Technology can be both empowering and enabling. It provides us with more information than we can ever use. Our cell phones bring all of this wonder to our fingertips.
But armed with all of this information we may feel more qualified to make decisions that may take more expert, informed knowledge than our smart phones first deliver.
BiAssist (not yet in the app store) is an app developed at the University of Illinois at Chicago that developers claim can predict manic episodes in those with bipolar disorder.
The developers surmise that since people in manic episodes talk fast, they must text fast, too. They also believe that the reduced impulse control in someone manic would lead them to use spell check, or spelling overrides, less often.
So when a user starts typing faster than usual and begins to disregard how things are spelled, the app will send an alert that they have entered a manic episode.
For this the developers are finalists in the Mood Challenge, a contest seeking ways to use apps to gain information about mood disorders. They have accepted a $100,000 grant.
Am I the only one who thinks this is silly, and potentially dangerous?
I believe there are methods, such as the careful focus of meditation, that can help people predict their own mood changes. Maybe technology can yield similar results. But if I’m frantically typing away and my phone tells me I’m going manic, how am I likely to respond?
And given the data that every app on every phone collects about us, what algorithms are going to be triggered by the alert that I’m in an episode?
I can see the future of this technology. Once alerted, push notifications will direct me to mobile, AI enhanced therapy services making it less likely that I will sit face to face with a qualified professional. And my news feed will fill with articles about medicines that can help me.
People have a tendency to self-diagnose, and the information this app will trigger will lead to people making decisions for themselves without the input of more qualified professionals. All at a time when the machine tells them their impulse control is inhibited.
Get the conundrum?
Technology and searchable, unverifiable information have already combined with pharmaceutical company marketing to make bipolar disorder overdiagnosed and overtreated.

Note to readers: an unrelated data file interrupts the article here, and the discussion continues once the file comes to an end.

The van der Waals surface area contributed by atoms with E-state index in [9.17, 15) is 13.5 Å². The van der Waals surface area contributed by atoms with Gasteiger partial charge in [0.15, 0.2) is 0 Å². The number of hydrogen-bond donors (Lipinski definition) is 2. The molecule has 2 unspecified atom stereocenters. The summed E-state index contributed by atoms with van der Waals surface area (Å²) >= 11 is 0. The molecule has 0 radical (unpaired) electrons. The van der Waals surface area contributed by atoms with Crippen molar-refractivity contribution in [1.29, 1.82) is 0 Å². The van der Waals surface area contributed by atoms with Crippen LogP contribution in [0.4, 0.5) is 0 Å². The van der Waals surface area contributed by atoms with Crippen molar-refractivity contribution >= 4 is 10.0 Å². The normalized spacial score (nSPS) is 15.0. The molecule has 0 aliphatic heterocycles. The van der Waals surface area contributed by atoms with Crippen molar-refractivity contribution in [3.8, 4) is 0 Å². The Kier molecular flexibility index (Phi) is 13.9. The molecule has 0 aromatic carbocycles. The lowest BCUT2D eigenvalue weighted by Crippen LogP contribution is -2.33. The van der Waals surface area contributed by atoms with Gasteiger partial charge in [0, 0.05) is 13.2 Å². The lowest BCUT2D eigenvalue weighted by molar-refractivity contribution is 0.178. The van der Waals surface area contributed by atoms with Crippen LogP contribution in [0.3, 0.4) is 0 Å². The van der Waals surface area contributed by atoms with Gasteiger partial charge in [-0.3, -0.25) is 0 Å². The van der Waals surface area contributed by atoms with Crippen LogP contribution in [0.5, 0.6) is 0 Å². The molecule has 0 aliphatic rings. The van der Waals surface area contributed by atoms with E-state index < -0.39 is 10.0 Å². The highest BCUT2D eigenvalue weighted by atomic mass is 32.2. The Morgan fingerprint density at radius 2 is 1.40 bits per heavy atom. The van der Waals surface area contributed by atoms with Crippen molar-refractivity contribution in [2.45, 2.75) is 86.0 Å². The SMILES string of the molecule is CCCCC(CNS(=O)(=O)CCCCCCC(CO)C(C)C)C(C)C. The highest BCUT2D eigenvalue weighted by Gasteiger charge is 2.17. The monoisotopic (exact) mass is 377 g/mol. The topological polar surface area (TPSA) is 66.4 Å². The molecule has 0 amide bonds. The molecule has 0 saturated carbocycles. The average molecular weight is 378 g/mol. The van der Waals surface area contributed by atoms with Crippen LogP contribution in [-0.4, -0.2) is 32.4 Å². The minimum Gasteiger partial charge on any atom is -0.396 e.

The information provided by BiAssist is even less informed and less complete than that currently offered on-line. What poor decisions will people make when their phone tells them they are going manic?
I may be wrong. Maybe an alert from BiAssist will lead to someone calling their doctor or implementing a plan they and their doctor or therapist previously worked out to intervene when an episode begins.
Or maybe this technology will further erode our belief that we need experts and convince us that we are better able to make informed decisions by ourselves.
Manic episodes are more than talking fast and poor impulse control. Grandiosity often features in mania. I know when I am in this state I make some really bad choices and, all the while, insist that I know better and that I am right. No one, at that point, can tell me anything.
Armed with the information fed through big data that BiAssist will certainly provide me with, I am likely to take charge and make some really big mistakes.
This technology risks enabling people to act this way. It also risks causing the possibly manic person to delay reaching out for more tested, complete and proven therapies.
No one feels like they can do it all themselves quite like a person in mania. I feel hesitant about giving them the technology to reinforce this error.